I’d heard mention of Creature in the Well (CitW) so I decided to give it a go for this month’s podcast. In it, you play as the last surviving BOT-C unit, a robot who’s decided they’re going to reactivate a machine deep in a mountain that’s haunted by the titular creature.
In order to restore to machine to working order and power the nearby village, you have to hit orbs with your sword (or similar) to charge them up and then knock them into other objects using your best pinball skills. Basically, CitW is a dungeon-crawling pinball game that plays like a hack and slash but sometimes feel like a bullet hell.
So is it a winning combination or are its disparate inspirations just too much?
- An interesting combination of mechanics
- Fantastic visuals
- Fascinating worldbuilding
- Repetitive gameplay
- Unclear player feedback
The first thing you’ll notice when you play CitW is the game’s excellent visuals and it’s always nice to play an indie game that doesn’t make use of pixel art but rather some stark colours and textures reminiscent of early 00s cel-shading.
The gameplay is a fascinating blend and initially, you’ll find hitting the orbs cathartic and fun. However, with only two buttons (one to slash and charge orbs and one to hit them), there’s not that much depth to the gameplay itself and it can quickly get repetitive hitting the same two buttons over and over, often in the same combination.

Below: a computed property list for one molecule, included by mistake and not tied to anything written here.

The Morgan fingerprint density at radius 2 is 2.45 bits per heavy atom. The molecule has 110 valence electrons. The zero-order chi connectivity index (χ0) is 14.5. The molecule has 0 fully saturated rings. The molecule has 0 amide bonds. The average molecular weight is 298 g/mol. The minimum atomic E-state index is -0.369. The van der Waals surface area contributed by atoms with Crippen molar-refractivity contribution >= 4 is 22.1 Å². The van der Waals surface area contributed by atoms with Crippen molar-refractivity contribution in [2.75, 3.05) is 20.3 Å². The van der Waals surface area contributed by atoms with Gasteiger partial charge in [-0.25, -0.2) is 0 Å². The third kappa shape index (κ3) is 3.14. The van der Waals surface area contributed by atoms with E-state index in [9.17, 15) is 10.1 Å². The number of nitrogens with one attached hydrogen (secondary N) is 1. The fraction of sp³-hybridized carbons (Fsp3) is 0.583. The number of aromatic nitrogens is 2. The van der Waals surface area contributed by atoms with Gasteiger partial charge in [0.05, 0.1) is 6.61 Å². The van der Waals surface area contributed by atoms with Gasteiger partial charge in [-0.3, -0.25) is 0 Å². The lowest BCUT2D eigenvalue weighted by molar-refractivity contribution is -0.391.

The depth in the gameplay comes from the puzzles and levels you have to overcome by charging and hitting the orbs. Some parts of the game can be really challenging and there’s definitely some rewarding gameplay to be had here, but I wouldn’t blame you if you got sick of it after a long session.
For me, with all the visual effects and numbers flying up all over the screen amid the ensuing chaos, it can be tricky seeing what’s going on and whether you’re doing anything right at all. In some instances, I’d complete challenges effortlessly and have no idea how I did it and in other cases, I’d be struggling for ages trying to work out just how many times I’d need to hit something to complete a section.
Fortunately, the game’s negatives are held up by the intriguing world in which it takes place. When I tired a bit of the gameplay, I’d still find myself playing because I wanted to delve deeper into the world.
Creature in the Well is a fun game and you’ll quickly be drawn into the simple gameplay. While you probably won’t feel like playing it for hours on end, it’s an enjoyable game to play little and often. It’s by no means a bad game and personally, I enjoyed it, but I think a game about a well should have more depth.